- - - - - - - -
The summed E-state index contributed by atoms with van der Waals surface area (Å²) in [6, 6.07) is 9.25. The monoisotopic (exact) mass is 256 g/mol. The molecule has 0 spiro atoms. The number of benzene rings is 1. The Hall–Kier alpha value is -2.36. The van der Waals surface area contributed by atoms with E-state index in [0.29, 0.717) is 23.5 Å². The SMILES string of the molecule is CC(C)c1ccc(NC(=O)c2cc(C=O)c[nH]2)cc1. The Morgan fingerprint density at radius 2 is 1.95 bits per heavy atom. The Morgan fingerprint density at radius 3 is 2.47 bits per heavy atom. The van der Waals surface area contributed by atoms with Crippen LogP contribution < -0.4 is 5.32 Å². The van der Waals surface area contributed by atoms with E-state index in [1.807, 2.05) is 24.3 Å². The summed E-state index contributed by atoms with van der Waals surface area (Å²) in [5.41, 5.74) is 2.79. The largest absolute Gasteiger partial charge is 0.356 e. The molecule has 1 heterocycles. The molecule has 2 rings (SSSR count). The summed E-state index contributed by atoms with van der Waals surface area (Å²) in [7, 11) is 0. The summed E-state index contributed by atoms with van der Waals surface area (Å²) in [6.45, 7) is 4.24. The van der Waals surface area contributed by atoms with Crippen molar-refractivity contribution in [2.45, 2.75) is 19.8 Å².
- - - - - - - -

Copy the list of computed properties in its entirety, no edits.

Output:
The summed E-state index contributed by atoms with van der Waals surface area (Å²) in [6, 6.07) is 9.25. The monoisotopic (exact) mass is 256 g/mol. The molecule has 0 spiro atoms. The number of benzene rings is 1. The Hall–Kier alpha value is -2.36. The van der Waals surface area contributed by atoms with E-state index in [0.29, 0.717) is 23.5 Å². The SMILES string of the molecule is CC(C)c1ccc(NC(=O)c2cc(C=O)c[nH]2)cc1. The Morgan fingerprint density at radius 2 is 1.95 bits per heavy atom. The Morgan fingerprint density at radius 3 is 2.47 bits per heavy atom. The van der Waals surface area contributed by atoms with Crippen LogP contribution < -0.4 is 5.32 Å². The van der Waals surface area contributed by atoms with E-state index in [1.807, 2.05) is 24.3 Å². The summed E-state index contributed by atoms with van der Waals surface area (Å²) in [5.41, 5.74) is 2.79. The largest absolute Gasteiger partial charge is 0.356 e. The molecule has 1 heterocycles. The molecule has 2 rings (SSSR count). The summed E-state index contributed by atoms with van der Waals surface area (Å²) in [7, 11) is 0. The summed E-state index contributed by atoms with van der Waals surface area (Å²) in [6.45, 7) is 4.24. The van der Waals surface area contributed by atoms with Crippen molar-refractivity contribution in [2.45, 2.75) is 19.8 Å².